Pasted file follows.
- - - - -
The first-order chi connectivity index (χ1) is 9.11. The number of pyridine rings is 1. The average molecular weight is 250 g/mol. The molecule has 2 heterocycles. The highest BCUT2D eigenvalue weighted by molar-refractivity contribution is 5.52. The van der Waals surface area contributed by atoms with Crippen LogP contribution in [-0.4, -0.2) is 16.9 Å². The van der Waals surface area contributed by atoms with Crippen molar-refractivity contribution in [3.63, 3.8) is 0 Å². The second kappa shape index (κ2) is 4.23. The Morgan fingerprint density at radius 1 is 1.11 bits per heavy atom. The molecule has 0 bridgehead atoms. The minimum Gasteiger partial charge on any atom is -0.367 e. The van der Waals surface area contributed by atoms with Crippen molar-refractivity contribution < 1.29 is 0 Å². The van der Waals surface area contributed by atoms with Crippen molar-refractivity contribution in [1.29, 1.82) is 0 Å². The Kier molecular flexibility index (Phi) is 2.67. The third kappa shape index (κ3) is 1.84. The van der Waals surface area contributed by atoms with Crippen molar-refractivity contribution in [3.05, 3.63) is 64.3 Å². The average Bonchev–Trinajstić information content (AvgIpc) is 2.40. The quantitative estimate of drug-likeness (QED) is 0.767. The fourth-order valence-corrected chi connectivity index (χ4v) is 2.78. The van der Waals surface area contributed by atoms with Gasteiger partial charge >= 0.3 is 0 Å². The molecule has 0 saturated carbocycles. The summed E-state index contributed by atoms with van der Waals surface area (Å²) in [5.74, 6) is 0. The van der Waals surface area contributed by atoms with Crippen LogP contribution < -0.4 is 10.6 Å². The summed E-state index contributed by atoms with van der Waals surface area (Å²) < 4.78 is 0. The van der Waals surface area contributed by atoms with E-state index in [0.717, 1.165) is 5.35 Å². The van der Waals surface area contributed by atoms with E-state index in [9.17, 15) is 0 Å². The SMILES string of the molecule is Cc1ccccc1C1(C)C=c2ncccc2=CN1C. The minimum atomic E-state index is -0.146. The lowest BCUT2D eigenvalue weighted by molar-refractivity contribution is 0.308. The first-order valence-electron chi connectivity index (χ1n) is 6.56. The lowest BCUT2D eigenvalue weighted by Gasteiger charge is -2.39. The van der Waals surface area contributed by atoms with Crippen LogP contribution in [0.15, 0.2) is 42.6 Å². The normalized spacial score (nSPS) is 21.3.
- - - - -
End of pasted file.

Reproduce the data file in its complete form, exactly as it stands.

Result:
The first-order chi connectivity index (χ1) is 9.11. The number of pyridine rings is 1. The average molecular weight is 250 g/mol. The molecule has 2 heterocycles. The highest BCUT2D eigenvalue weighted by molar-refractivity contribution is 5.52. The van der Waals surface area contributed by atoms with Crippen LogP contribution in [-0.4, -0.2) is 16.9 Å². The van der Waals surface area contributed by atoms with Crippen molar-refractivity contribution in [3.63, 3.8) is 0 Å². The second kappa shape index (κ2) is 4.23. The Morgan fingerprint density at radius 1 is 1.11 bits per heavy atom. The molecule has 0 bridgehead atoms. The minimum Gasteiger partial charge on any atom is -0.367 e. The van der Waals surface area contributed by atoms with Crippen molar-refractivity contribution < 1.29 is 0 Å². The van der Waals surface area contributed by atoms with Crippen molar-refractivity contribution in [1.29, 1.82) is 0 Å². The Kier molecular flexibility index (Phi) is 2.67. The third kappa shape index (κ3) is 1.84. The van der Waals surface area contributed by atoms with Crippen molar-refractivity contribution in [3.05, 3.63) is 64.3 Å². The average Bonchev–Trinajstić information content (AvgIpc) is 2.40. The quantitative estimate of drug-likeness (QED) is 0.767. The fourth-order valence-corrected chi connectivity index (χ4v) is 2.78. The van der Waals surface area contributed by atoms with Gasteiger partial charge >= 0.3 is 0 Å². The molecule has 0 saturated carbocycles. The summed E-state index contributed by atoms with van der Waals surface area (Å²) in [5.74, 6) is 0. The van der Waals surface area contributed by atoms with Crippen LogP contribution < -0.4 is 10.6 Å². The summed E-state index contributed by atoms with van der Waals surface area (Å²) < 4.78 is 0. The van der Waals surface area contributed by atoms with E-state index in [0.717, 1.165) is 5.35 Å². The van der Waals surface area contributed by atoms with E-state index in [9.17, 15) is 0 Å². The SMILES string of the molecule is Cc1ccccc1C1(C)C=c2ncccc2=CN1C. The minimum atomic E-state index is -0.146. The lowest BCUT2D eigenvalue weighted by molar-refractivity contribution is 0.308. The first-order valence-electron chi connectivity index (χ1n) is 6.56. The lowest BCUT2D eigenvalue weighted by Gasteiger charge is -2.39. The van der Waals surface area contributed by atoms with Crippen LogP contribution in [0.15, 0.2) is 42.6 Å². The normalized spacial score (nSPS) is 21.3.